“Emotional abuse is present in nearly every interaction [between the two main characters in Fifty Shades], including: stalking…; intimidation…; and isolation. … using alcohol to compromise Anastasia’s consent, …Anastasia experiences reactions typical of abused women, including: constant perceived threat…; altered identity (describes herself as a “pale, haunted ghost”); and stressful managing (engages in behaviors to “keep the peace,” such as withholding information about her social whereabouts to avoid Christian’s anger). Anastasia becomes disempowered and entrapped in the relationship as her behaviors become mechanized in response to Christian’s abuse.” (Bonomi, A., et. al, 2013-emphasis added)

I grant that there is a certain percentage of the population who engage in BDSM (bondage, domination or discipline, sadism or submission and masochism) type behavior. That’s their right (as long as it’s consensual). But my right, as a mother and as a sexually healthy human being is not to be made to feel like BDSM is what the average person does. How am I to teach my sons that it’s not okay to strike someone to get what they want? How will I teach them that tenderness and kindness are true representations of love when Fifty Shades teaches young boys that they can do whatever they want to a girl: so long as they buy her expensive gifts first? How will I teach my daughter that men should treat her with respect and equality when the best selling book of all time tells her that she should obey and acquiesce to keep her “lover” calm and happy? Not to mention the fact that she should be ready to be whipped (among other abuses) to prove her love and dedication to another person?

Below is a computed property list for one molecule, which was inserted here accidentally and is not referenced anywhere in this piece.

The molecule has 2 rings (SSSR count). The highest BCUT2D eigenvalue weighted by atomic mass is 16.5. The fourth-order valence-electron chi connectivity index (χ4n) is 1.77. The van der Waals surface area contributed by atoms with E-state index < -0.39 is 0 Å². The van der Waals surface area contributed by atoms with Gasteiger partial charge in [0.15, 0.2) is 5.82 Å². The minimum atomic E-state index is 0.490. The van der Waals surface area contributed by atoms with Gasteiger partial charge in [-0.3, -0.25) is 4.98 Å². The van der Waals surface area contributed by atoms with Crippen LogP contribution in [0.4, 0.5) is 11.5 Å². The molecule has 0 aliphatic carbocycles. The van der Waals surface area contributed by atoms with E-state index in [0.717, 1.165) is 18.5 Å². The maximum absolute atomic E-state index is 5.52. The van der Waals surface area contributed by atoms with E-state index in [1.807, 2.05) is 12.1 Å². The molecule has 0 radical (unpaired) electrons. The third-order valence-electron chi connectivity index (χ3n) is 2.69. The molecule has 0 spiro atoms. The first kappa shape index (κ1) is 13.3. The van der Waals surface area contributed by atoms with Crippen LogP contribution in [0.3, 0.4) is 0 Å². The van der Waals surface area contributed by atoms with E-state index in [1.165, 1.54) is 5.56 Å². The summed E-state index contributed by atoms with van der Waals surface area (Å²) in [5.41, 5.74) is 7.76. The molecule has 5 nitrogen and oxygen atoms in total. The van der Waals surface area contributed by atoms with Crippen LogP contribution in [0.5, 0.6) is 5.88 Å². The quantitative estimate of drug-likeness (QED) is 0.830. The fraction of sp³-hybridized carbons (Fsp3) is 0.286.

Because the BDSM in Fifty Shades goes so far beyond sex- and into the realm of domestic violence-it’s particularly damaging to a society that continues to push love and sex further and further apart.

The popularity of this movie is perpetuating the myths that control=love, that coerced consent=actual consent; that violence=love and that, apparently, every young person should understand this.